winter workwear capsule collage

(Products L-R: Egon Coat, Soma Boot, Mica Low Rise Wide Leg Jean, Link Bracelet, Relaxed Tailored Blazer, Organic Long Sleeve Top)

winter workwear capsule collage

(Products L-R: Roberta Jumper, Soma Boot, Irving Trouser, Thin Link Drop Earrings, Long Sleeve Magyar Tee)

Chloe's Workwear Essentials

A refined and paired back wardrobe might sound boring to some, however it’s given me space to appreciate deliberate, intelligent refined design, considered details and unique silhouettes that others might not notice or see. 

I have started to appreciate the design of clothing like an architect would in designing a house or a painter considering composition on a painting. All the elements that come together to create a beautiful and timeless, yet interesting garment is not an easy feat. I am in awe of so many designers across the world who push themselves by adding less and focusing on small details to create intrigue and timeless design. 

winter workwear capsule collage

(Products L-R: Carter Blazer, Gibson T-Shirt, London High Rise Straight Leg Jean, Classic Leather Belt, Minimal Woven Tote, Piper Sandal)

In regard to fabrics, I always opt for natural fibres although they do require a certain level of care. They are better for both us and the environment. Natural fibres keep us warm in the winter and cooler in the summer. There is an amazing book by an Australian author Lucianne Tonti called ‘Sundressed’ – a beautiful and inspiring reference that delves into the benefits of natural fibres whilst explaining their function and ability to help with the environmental crisis within fashion consumption. I cannot recommend this read enough for someone who is interested in investing in lifetime quality pieces. My favourite fabrications are cotton, wool, cashmere, linen, denim and silk.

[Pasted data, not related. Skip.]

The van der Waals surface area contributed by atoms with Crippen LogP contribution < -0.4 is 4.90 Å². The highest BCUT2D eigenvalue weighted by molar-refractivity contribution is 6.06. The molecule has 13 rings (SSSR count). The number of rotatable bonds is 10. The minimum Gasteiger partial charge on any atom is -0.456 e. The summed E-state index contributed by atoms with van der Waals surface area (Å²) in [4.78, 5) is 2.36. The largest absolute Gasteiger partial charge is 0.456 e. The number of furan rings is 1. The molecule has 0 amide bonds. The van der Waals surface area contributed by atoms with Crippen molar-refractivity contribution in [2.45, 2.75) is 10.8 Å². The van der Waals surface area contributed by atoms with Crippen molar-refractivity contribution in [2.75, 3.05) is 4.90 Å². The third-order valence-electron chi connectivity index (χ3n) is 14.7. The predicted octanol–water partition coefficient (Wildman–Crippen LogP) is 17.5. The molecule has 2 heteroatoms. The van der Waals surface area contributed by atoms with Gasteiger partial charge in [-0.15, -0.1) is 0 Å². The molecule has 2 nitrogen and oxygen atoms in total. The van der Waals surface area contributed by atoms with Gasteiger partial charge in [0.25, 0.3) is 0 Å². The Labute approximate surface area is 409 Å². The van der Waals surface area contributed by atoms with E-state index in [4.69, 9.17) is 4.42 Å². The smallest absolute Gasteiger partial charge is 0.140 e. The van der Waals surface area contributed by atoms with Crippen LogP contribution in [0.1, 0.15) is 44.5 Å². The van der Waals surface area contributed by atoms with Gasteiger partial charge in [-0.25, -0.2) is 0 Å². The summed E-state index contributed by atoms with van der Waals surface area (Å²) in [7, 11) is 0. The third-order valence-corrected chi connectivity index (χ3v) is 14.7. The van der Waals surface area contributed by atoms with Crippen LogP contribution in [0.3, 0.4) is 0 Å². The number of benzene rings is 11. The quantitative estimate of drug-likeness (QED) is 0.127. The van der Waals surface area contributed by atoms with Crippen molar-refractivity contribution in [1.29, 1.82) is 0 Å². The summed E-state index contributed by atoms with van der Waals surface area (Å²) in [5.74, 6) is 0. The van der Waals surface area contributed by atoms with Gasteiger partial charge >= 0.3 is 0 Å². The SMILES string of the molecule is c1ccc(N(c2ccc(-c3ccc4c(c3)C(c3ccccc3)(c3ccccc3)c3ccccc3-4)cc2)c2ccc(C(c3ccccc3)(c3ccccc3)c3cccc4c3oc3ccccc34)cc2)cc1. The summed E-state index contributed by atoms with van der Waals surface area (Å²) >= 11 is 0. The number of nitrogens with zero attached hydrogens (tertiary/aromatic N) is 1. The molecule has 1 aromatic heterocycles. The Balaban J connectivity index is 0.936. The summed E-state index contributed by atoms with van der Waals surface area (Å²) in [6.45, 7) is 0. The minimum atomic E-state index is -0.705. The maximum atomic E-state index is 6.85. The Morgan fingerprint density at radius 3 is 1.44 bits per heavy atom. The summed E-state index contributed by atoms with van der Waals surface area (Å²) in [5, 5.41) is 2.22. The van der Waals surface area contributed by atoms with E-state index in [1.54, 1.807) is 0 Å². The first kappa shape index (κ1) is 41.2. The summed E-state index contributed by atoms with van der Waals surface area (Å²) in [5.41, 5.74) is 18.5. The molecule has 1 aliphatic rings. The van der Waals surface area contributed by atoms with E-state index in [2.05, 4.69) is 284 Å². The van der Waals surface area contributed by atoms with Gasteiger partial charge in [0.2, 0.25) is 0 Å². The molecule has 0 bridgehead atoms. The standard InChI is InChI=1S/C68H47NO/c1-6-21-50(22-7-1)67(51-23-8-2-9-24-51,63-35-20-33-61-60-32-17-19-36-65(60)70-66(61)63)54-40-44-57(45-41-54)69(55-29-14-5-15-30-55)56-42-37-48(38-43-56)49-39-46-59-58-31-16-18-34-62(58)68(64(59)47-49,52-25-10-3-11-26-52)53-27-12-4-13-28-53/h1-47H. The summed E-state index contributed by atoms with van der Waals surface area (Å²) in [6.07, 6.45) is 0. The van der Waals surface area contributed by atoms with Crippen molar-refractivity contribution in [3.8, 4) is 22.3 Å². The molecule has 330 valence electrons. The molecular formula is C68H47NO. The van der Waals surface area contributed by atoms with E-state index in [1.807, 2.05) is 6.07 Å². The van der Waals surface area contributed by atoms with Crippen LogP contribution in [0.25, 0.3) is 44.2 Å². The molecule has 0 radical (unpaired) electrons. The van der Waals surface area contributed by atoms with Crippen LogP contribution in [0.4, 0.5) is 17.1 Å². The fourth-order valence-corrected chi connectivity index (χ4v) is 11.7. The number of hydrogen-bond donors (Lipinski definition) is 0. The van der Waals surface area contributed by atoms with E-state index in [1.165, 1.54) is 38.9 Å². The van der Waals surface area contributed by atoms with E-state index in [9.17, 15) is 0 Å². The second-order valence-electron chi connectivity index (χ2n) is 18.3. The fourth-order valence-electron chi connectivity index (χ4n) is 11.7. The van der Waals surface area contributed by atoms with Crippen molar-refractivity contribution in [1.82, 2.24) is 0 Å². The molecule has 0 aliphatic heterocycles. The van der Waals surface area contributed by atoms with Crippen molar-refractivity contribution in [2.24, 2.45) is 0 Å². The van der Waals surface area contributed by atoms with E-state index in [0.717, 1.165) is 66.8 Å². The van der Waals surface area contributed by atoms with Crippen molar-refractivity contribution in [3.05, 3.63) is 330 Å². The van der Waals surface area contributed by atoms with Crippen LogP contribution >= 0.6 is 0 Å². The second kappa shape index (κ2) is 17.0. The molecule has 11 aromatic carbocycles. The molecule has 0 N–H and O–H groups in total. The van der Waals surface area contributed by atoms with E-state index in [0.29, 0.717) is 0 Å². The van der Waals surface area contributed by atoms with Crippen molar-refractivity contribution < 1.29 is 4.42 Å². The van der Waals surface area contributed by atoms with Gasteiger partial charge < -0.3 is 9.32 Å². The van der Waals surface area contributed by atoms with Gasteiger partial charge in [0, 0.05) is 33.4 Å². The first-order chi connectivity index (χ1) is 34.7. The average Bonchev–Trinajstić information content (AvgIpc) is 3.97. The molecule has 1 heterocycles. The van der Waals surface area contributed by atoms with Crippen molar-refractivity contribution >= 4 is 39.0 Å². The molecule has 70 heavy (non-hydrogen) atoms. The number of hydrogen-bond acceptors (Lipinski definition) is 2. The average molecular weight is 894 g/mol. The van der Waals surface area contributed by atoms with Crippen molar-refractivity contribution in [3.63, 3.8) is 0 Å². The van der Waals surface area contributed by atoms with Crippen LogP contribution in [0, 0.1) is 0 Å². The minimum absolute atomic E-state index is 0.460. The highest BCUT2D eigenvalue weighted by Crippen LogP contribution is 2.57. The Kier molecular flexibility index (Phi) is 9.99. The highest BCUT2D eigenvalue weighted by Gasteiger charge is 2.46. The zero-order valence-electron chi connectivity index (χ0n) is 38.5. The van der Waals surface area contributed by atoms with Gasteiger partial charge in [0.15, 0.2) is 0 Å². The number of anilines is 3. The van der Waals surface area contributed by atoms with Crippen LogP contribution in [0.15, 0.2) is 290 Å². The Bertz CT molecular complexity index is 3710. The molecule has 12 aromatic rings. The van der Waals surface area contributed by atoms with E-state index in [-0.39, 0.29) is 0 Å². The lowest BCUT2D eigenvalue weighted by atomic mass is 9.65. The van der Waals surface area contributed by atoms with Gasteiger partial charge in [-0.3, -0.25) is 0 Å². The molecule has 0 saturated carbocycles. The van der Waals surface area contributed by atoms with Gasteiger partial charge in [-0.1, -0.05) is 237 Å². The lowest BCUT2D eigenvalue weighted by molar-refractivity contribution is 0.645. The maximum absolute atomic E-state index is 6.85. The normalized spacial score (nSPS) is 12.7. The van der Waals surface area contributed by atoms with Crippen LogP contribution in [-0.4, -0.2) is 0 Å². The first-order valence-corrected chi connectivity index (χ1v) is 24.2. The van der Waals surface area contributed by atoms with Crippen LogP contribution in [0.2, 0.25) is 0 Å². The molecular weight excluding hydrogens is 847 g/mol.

My latest investment has been the LEMAIRE Croissant bag which I acquired on a recent trip to Paris. I actually went halves with my partner on this bag and we share it like we do a lot of items. We have found over the years our style is quite similar, and while I enjoy wearing oversized male or unisex clothing, he enjoys strong yet simple silhouettes and quality construction. I needed a bag that suited work, travel and weekend activities.

Another item I have recently invested in is the SLVRLAKE Mica Low Rise Wide Leg Jean in ‘Born to Run’. I have my usual straight leg, high rise denim, however I needed something that offers a little more of an interesting flare. I originally saw these as a more casual investment but have surprised myself with how much I have been enjoying wearing them with my leather flats and structured blazers to work. It’s been a good addition to my wardrobe because it’s given me an entirely different look whilst still wearing adaptable denim.

Recently, I have noticed I am being drawn to grey and navy, opposed to black and white. I feel grey and navy are still neutral timeless colours that offer more depth and character in their tone. Of course, it’s still a very minimalist colour pallet but I’ve been enjoying adding more of these tones to my wardrobe. Along with this I love to wear one colour in varying tones.